Di Stefano is at the end of his vocal tether, it is true, but what a tether it was! In the lyrical sections--as in most of the meat of "Cielo e mar," for example--his singing is extraordinarily beautiful, and he can still sing out in the soft passages: a genuine mezza voce, not the unsupported croon of his later years. In the "damning with faint praise" category, we can observe that his singing is steady at all dynamic levels and invariably in tune. His phrasing is as gorgeous as ever. Even compared to so great an artist as Gigli, in the "Enzo Grimaldo" duet the way he colors the words and phrases is fresh, imaginative, and totally natural.
The role, unfortunately, is about three or four sizes too big for him (I'd say it's a 9-7/8, and he's around a 6-1/2). In the aforementioned duet, the engineers have seemingly taken no measures to boost di Stefano's level to match that of Warren, and you can easily hear the way the poor little guy is swamped. And the ways in which he tries to boost his *own* level are unacceptable, audible, and ultimately destructive.
The sonics, in the original vinyl pressings, are miraculous. The voices are recorded with plenty of air around them, but also with striking immediacy. Same goes for orchestra and chorus; the ensemble sound has tremendous weight and impact, but also remarkably fine definition and detail.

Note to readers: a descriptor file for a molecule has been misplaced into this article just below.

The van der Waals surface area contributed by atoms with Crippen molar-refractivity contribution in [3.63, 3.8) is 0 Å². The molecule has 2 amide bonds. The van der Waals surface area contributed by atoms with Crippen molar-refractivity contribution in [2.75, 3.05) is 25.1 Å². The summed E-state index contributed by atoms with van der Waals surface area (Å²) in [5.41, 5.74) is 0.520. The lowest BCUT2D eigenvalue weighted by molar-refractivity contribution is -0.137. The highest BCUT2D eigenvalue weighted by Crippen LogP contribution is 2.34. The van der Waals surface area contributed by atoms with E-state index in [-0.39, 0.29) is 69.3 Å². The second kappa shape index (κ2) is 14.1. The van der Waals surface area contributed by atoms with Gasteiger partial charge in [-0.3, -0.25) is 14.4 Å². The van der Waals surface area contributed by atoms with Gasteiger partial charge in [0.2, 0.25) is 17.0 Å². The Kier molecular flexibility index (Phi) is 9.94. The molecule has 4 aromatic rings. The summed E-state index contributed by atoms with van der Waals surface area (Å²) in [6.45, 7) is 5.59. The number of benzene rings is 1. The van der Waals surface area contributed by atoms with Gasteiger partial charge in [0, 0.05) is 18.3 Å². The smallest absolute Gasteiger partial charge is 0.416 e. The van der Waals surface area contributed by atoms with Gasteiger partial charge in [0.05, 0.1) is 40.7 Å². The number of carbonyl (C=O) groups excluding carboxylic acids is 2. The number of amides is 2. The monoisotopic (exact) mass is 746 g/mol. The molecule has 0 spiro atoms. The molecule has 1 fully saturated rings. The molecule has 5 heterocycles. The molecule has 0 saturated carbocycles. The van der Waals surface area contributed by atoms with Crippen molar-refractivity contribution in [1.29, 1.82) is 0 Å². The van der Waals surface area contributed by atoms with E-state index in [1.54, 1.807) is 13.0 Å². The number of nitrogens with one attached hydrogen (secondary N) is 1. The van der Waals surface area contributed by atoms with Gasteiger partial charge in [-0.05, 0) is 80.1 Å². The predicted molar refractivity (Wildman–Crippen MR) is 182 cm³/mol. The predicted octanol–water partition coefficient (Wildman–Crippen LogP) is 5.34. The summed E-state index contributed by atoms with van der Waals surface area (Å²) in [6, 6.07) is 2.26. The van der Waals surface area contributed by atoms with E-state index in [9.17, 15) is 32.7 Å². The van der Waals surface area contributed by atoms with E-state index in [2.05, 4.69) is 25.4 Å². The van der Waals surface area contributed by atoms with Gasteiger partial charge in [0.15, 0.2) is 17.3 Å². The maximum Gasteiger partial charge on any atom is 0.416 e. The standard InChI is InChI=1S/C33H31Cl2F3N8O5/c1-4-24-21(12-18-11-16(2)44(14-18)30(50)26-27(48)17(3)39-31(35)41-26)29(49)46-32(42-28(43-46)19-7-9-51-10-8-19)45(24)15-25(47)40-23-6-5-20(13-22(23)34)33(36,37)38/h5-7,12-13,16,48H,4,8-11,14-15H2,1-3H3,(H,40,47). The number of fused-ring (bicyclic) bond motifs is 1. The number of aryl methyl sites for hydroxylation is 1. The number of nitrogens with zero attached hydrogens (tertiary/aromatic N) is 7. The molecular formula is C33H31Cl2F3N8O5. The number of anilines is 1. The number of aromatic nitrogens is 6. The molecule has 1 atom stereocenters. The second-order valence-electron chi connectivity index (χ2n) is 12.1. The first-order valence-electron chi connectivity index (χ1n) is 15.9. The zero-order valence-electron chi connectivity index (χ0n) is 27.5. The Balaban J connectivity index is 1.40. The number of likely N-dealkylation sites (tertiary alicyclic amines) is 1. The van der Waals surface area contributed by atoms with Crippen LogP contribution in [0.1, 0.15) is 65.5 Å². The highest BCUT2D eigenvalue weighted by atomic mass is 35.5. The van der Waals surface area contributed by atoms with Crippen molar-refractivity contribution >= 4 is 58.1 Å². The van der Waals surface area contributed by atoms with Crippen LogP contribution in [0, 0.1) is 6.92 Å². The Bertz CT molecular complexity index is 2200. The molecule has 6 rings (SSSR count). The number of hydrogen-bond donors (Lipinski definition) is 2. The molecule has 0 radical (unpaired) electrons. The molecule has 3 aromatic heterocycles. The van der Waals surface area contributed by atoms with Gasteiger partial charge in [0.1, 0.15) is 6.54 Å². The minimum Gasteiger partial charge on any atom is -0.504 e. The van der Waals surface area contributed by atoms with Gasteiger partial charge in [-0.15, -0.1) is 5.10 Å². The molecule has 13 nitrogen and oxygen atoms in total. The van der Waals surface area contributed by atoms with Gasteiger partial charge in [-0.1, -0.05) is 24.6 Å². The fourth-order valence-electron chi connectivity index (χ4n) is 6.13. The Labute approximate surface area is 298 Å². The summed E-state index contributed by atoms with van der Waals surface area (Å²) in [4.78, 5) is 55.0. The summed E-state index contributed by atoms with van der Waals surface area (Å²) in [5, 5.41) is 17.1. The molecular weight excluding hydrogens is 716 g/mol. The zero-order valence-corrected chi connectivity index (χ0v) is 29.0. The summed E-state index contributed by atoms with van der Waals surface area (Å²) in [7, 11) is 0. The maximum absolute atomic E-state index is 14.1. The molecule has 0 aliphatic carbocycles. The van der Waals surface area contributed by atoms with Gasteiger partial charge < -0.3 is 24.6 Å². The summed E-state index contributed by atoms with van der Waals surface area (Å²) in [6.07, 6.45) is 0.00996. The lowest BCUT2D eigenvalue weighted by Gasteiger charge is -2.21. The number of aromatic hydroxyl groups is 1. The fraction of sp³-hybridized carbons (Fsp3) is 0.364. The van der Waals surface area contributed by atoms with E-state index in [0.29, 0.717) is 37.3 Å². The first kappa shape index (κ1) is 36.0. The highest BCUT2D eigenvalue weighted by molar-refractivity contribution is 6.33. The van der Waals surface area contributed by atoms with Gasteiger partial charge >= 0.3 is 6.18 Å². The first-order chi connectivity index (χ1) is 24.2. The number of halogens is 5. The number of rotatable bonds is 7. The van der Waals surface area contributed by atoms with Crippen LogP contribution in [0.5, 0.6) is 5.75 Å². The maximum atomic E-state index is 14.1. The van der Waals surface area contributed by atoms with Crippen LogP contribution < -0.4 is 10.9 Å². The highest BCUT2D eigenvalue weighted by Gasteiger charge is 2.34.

The big shocker here? The names of the producer and engineer, respectively: John Culshaw, he of Solti Ring fame, and Kenneth Wilkinson, he of some of the greatest-sounding recordings of all time. The overriding suspicion is that they may have felt as if they were "slumming" here--just picking up the paycheck. But nothing of that nature is reflected in the first-rate production values and gorgeous sound, which shout "Culshaw/Wilkie" all the way.
Legally-speaking, the set was, like many of the Wilkie classics, a joint project of RCA and Decca. Decca now owns the rights to the recording. At any rate, this Gioconda makes my top ten list of best-sounding opera recordings of all time
In summation, this performance hardly makes the best possible case for the opera. Previtali is a serious debit--this in a work that practically conducts itself. But the orchestral and choral work is very good, the recording is sensational, the smaller parts are generally well-sung and -acted, and the principals, though all past their best, are still singers who demand to be heard (and in the case of Warren and Milanov, no doubt *were*--above orchestra, chorus, and even prompter).
For the average human being who needs a Gioconda (and don't *all* average human beings?), this might not be my first recommendation: that would probably be--notwithstanding some not insubstantial flaws of its own--the Decca with Cerquetti, Del Monaco, Bastianini, and Siepi, conducted by Gavazzeni on Decca. But for the rest of us who need at least 20 or 21, this one should definitely be among the top dozen or so.